This morning, two political bodies within the American Federation of Teachers presented their platforms for today's elections of AFT executive officers and council.
That's right, I said two. Apparently, this is the first time since the 1970s that there has been a full slate of candidates opposing the incumbents. Keep reading.
Current AFT Executive Vice President Lorretta Johnson spoke on the behalf of the incumbents, which include herself, AFT President Randi Weingarten, and Secretary-Treasurer Antonia Cortese. She underscored Weingarten's "vision" for moving the union forward, as well as her ability to fight back, and even call out allies:
"I saw Randi Weingarten bust the vice president of the U.S.," Johnson said, referring to Weingarten's confrontation of Joe Biden over the Central Falls, R.I., teacher-dismissal situation. "He got the message. All those teachers came back."
Then, a bunch of folks from a new political caucus formed just this year, called the BAMN Caucus, presented their point of view.
A bit more about BAMN Caucus: It's essentially a loosely coordinated group of teachers, some of whom belong to the separate, left-leaning BAMN group, and some of whom have challenged or will challenge incumbents in AFT locals. Several have had some success in winning spots on those local unions' governing bodies. Others are hoping to in the future: Among the BAMN slate is Candi Peterson, a trustee of the Washington Teachers Union, in D.C., and a staunch supporter of Nathan Saunders, who is running against incumbent WTU President George Parker.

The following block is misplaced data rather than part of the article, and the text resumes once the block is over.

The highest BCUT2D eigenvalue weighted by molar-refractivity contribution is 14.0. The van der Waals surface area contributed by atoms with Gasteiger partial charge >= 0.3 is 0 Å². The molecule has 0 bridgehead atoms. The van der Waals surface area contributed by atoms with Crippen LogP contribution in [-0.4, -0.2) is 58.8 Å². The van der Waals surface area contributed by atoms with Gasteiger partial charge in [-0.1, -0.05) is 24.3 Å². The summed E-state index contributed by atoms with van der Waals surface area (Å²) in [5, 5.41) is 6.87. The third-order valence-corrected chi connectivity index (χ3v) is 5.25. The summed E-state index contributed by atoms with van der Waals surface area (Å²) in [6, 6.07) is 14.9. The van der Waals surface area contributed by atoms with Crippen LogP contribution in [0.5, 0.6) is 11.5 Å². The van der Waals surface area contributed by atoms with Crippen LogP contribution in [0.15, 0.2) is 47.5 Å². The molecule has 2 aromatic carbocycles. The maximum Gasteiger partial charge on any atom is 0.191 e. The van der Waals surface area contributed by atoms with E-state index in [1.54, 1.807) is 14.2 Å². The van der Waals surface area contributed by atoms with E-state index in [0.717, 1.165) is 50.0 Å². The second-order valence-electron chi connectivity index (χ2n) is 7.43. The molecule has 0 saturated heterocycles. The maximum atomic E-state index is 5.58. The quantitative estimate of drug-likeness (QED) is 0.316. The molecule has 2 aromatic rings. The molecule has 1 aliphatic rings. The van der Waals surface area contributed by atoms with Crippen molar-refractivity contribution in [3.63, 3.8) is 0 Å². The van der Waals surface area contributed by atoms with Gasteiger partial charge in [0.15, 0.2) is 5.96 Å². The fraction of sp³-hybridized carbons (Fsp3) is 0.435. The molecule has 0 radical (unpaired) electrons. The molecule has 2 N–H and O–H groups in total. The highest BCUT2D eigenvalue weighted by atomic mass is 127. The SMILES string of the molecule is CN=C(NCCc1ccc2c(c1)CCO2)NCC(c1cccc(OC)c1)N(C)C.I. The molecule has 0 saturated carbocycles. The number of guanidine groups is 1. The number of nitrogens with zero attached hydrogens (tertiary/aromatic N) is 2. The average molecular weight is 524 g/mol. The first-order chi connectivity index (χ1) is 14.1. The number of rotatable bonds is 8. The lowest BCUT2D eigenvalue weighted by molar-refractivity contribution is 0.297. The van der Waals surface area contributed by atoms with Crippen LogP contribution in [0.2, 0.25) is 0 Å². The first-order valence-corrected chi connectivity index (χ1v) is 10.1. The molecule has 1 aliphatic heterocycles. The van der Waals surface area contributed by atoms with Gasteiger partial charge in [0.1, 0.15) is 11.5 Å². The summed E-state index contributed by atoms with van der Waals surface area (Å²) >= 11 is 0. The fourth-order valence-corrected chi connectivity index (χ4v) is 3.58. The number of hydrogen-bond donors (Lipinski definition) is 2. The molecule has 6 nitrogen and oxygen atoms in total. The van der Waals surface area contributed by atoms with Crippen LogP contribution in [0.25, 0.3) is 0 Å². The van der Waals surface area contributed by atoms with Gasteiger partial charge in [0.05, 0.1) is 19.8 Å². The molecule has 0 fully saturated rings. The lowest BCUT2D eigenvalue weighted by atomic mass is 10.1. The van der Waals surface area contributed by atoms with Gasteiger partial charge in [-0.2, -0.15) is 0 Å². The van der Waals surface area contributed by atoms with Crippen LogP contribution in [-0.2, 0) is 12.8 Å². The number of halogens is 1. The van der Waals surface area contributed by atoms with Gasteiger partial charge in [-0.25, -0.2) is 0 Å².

This group thinks that Weingarten and many of the local affiliate leaders haven't pushed back hard enough on things like charter schools, the Education Department's policy priorities, and school turnarounds and closures. And they oppose her efforts to re-examine things like due process and teacher evaluation.
Speaking this morning, Heather Miller of Detroit, one of the candidates on the BAMN slate, had this to say about the activism in Detroit: "Our members opposed the policy of cynicism and cooperation with those who would destroy us."
Of course, it's hard to say at this early stage what BAMN's bid means in the grand scheme of the AFT. The political activities took place this morning before formal AFT business started, and the room was probably only about half full. We'll learn more when the election results are out.
It's also worth noting that BAMN candidates seem to be coming out of cities like Detroit, Kansas City, and Washington, D.C., that have had some remarkable challenges, like enrollment declines, school closures, and rancorous union-management relationships.
The wildcard to watch in all of this is Karen Lewis, the newly elected president of the Chicago Teachers' Union. As I reported yesterday, she recently joined the Progressive Caucus—Weingarten's coalition—but appears to differ with some of its objectives.